As well as onboard Wi-Fi, something else Mobile Onboard is well known for is mobile ticketing. With its brand My Mobile Tickets, it won in the ‘Best Mobile Ticketing Solution’ category of the ‘Mobile Travel & Tourism Awards 2014’. Corbin, rather understatedly, said, ‘This was a big deal for us.’
What sets Mobile Onboard’s mobile tickets apart from many others is the fact they are ‘device agnostic’, because they can be used on any mobile regardless of type. They are not mobile app based but what he called ‘web apps’. As long as a mobile device can connect to the internet, it can use the tickets. Corbin said, ‘Not everyone has an iPhone or Android. We have recorded instances of people using older devices and devices not even we have heard of before.’
This is useful when it comes to one of Mobile Onboard’s biggest demographics for this: school children. Many of these do not have the most up to date smartphones. Katie said, ‘This is something a lot of mobile ticketing companies out there miss.’
Also, apps have to go through an approval process, which takes longer than Mobile Onboard who on average take only minutes to go online. It can set up an operator with mobile ticketing within 24 hours if required.
Previously, it has been the bigger groups that have seen the benefits of mobile ticketing, according to Corbin. He also says it helps they have the funds available for rolling it out. However, what Mobile Onboard provides can be optimised for the smaller operator too. Its solution was described as ‘better’ with ‘more features’. It can set up a mobile ticketing system for from as little as £895, which includes every aspect of it. ‘Once we’ve done that all they need to do is market it to their passengers,’ said Corbin.
Katie is pleased with the number of operators that have taken up the company’s mobile ticketing offering. Abellio Surrey is a good customer, as is Nottingham’s tram operator, NET. More recently, it has taken on The Green Bus. The company has been in discussions with the operator about this for ‘quite a while’ and has now launched it in its West Midlands and Surrey operations. Katie says it is now looking to roll it out across its full network in other parts of the country.
So popular are Mobile Onboard’s systems proving that vehicle manufacturers are now increasingly specifying them as OE equipment. For instance, EVM now factory fit its Wi-Fi boxes and it has received a high number of sales from coachworks across the country. One of the reasons behind its attractiveness, according to Katie, is the fact it can be easily plugged in and out a vehicle, making it easy for it to be exchanged from one coach or bus to another, according to need. There is a lot of focus on aftersales too, with the company having flown technicians out to Scotland to iron out problems if required.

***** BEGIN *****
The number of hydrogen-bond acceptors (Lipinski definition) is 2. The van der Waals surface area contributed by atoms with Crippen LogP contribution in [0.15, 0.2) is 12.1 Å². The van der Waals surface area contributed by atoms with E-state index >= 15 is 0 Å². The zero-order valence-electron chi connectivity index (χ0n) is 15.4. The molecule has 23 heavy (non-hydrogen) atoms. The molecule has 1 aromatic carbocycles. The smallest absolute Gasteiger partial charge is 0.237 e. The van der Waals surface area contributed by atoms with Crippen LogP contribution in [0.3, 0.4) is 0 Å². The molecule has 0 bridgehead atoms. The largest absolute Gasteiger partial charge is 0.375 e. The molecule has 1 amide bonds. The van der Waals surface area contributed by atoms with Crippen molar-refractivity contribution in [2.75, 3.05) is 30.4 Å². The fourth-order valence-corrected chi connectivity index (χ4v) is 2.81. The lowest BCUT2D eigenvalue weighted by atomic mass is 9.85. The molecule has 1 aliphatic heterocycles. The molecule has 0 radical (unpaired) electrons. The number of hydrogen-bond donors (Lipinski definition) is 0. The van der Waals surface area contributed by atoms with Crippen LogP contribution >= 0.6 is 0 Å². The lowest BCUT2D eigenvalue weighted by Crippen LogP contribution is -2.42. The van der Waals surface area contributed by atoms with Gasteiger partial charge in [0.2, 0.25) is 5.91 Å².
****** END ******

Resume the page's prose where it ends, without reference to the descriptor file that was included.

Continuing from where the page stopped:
She said that nearly all the company’s mobile ticketing customers have its Wi-Fi units as well. It is looking to do even more integration of its Wi-Fi systems and mobile ticketing in the future. The benefit of this is that her business is ‘clued up on both’ and it allows operators to ‘get it all under one roof’. One of the biggest differences between Mobile Onboard and others, according to Katie, is that it provides not only the hardware, but the software and infrastructure. ‘Mobile ticketing and Wi-Fi is a great tool for attracting more passengers, particularly the younger generation’, she said. ‘If the bus is made attractive to school kids, then hopefully it should lead to them boarding later on in life too. It is about understanding what operators want to achieve.’
Summing up Mobile Onboard’s intentions, Katie said, ‘It’s not just about selling a Wi-Fi box or a ticketing app, it’s a lot more than that. We want to support the industry as best we can. With everything we do, there must be a benefit for the operator or passenger. It’s about making people feel they are getting value for money out of their travel.’
Mobile Onboard has supplied its Beam Wi-Fi units to North Baddesley based Airlynx Express. The operator has the devices fitted to its highly specified coaches used for corporate travel.
Sat onboard Airlynx Express’s newest Neoplan, its General Manager, Keith Trenchard, said, ‘Hampshire County Cricket Club use this coach and all the team use the Wi-Fi, surfing the internet and Tweeting. I think they would feel like they are missing out if they didn’t have it. For us, the reason we use Mobile Onboard’s boxes is just because of the quality. You just sign in and get the password, it’s simple to use and works well. It’s brilliant. They are local too, just on our doorstep and the back up is fantastic.’